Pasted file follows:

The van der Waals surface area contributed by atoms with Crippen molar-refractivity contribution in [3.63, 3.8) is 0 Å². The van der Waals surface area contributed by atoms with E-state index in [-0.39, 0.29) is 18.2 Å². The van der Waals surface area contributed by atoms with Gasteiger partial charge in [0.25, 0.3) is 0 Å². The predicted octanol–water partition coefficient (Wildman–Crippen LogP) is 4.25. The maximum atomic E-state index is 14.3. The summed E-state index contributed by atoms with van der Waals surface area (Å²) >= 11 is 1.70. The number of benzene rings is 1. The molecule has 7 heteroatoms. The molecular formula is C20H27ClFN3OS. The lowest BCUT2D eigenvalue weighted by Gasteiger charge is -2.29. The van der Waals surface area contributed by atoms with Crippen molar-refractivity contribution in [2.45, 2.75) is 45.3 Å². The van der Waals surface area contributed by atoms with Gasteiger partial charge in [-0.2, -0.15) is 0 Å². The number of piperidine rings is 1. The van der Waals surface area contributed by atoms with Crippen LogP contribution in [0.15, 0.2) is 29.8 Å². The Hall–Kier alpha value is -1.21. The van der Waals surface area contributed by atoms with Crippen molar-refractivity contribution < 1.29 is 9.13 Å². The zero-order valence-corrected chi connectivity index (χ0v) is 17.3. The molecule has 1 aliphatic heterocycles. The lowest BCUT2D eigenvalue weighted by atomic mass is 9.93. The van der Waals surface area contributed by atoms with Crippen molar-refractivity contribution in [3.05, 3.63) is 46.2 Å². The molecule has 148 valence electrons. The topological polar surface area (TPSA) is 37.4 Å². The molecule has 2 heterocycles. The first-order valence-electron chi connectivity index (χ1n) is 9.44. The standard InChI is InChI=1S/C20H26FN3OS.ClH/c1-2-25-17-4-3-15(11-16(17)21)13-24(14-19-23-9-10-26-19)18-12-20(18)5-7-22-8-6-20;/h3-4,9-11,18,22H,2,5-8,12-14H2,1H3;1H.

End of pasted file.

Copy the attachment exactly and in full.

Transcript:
The van der Waals surface area contributed by atoms with Crippen molar-refractivity contribution in [3.63, 3.8) is 0 Å². The van der Waals surface area contributed by atoms with E-state index in [-0.39, 0.29) is 18.2 Å². The van der Waals surface area contributed by atoms with Gasteiger partial charge in [0.25, 0.3) is 0 Å². The predicted octanol–water partition coefficient (Wildman–Crippen LogP) is 4.25. The maximum atomic E-state index is 14.3. The summed E-state index contributed by atoms with van der Waals surface area (Å²) >= 11 is 1.70. The number of benzene rings is 1. The molecule has 7 heteroatoms. The molecular formula is C20H27ClFN3OS. The lowest BCUT2D eigenvalue weighted by Gasteiger charge is -2.29. The van der Waals surface area contributed by atoms with Crippen molar-refractivity contribution in [2.45, 2.75) is 45.3 Å². The van der Waals surface area contributed by atoms with Gasteiger partial charge in [-0.2, -0.15) is 0 Å². The number of piperidine rings is 1. The van der Waals surface area contributed by atoms with Crippen LogP contribution in [0.15, 0.2) is 29.8 Å². The Hall–Kier alpha value is -1.21. The van der Waals surface area contributed by atoms with Crippen molar-refractivity contribution < 1.29 is 9.13 Å². The zero-order valence-corrected chi connectivity index (χ0v) is 17.3. The molecule has 1 aliphatic heterocycles. The lowest BCUT2D eigenvalue weighted by atomic mass is 9.93. The van der Waals surface area contributed by atoms with Crippen molar-refractivity contribution in [3.05, 3.63) is 46.2 Å². The molecule has 148 valence electrons. The topological polar surface area (TPSA) is 37.4 Å². The molecule has 2 heterocycles. The first-order valence-electron chi connectivity index (χ1n) is 9.44. The standard InChI is InChI=1S/C20H26FN3OS.ClH/c1-2-25-17-4-3-15(11-16(17)21)13-24(14-19-23-9-10-26-19)18-12-20(18)5-7-22-8-6-20;/h3-4,9-11,18,22H,2,5-8,12-14H2,1H3;1H.